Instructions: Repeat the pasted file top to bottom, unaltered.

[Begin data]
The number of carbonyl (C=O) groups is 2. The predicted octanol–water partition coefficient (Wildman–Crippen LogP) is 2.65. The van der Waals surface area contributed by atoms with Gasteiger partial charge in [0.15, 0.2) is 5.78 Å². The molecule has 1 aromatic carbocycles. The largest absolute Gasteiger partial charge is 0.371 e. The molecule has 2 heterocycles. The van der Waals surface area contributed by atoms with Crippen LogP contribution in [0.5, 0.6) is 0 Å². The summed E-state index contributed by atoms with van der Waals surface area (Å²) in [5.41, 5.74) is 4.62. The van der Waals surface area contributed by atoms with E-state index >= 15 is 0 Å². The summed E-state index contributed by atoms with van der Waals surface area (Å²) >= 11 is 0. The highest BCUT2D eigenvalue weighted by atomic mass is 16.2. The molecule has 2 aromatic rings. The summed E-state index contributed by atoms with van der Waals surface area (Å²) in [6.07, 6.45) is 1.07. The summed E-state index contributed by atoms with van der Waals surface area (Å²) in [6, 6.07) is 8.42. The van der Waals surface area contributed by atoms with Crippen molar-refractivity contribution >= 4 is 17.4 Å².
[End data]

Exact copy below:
The number of carbonyl (C=O) groups is 2. The predicted octanol–water partition coefficient (Wildman–Crippen LogP) is 2.65. The van der Waals surface area contributed by atoms with Gasteiger partial charge in [0.15, 0.2) is 5.78 Å². The molecule has 1 aromatic carbocycles. The largest absolute Gasteiger partial charge is 0.371 e. The molecule has 2 heterocycles. The van der Waals surface area contributed by atoms with Crippen LogP contribution in [0.5, 0.6) is 0 Å². The summed E-state index contributed by atoms with van der Waals surface area (Å²) in [5.41, 5.74) is 4.62. The van der Waals surface area contributed by atoms with E-state index >= 15 is 0 Å². The summed E-state index contributed by atoms with van der Waals surface area (Å²) >= 11 is 0. The highest BCUT2D eigenvalue weighted by atomic mass is 16.2. The molecule has 2 aromatic rings. The summed E-state index contributed by atoms with van der Waals surface area (Å²) in [6.07, 6.45) is 1.07. The summed E-state index contributed by atoms with van der Waals surface area (Å²) in [6, 6.07) is 8.42. The van der Waals surface area contributed by atoms with Crippen molar-refractivity contribution >= 4 is 17.4 Å².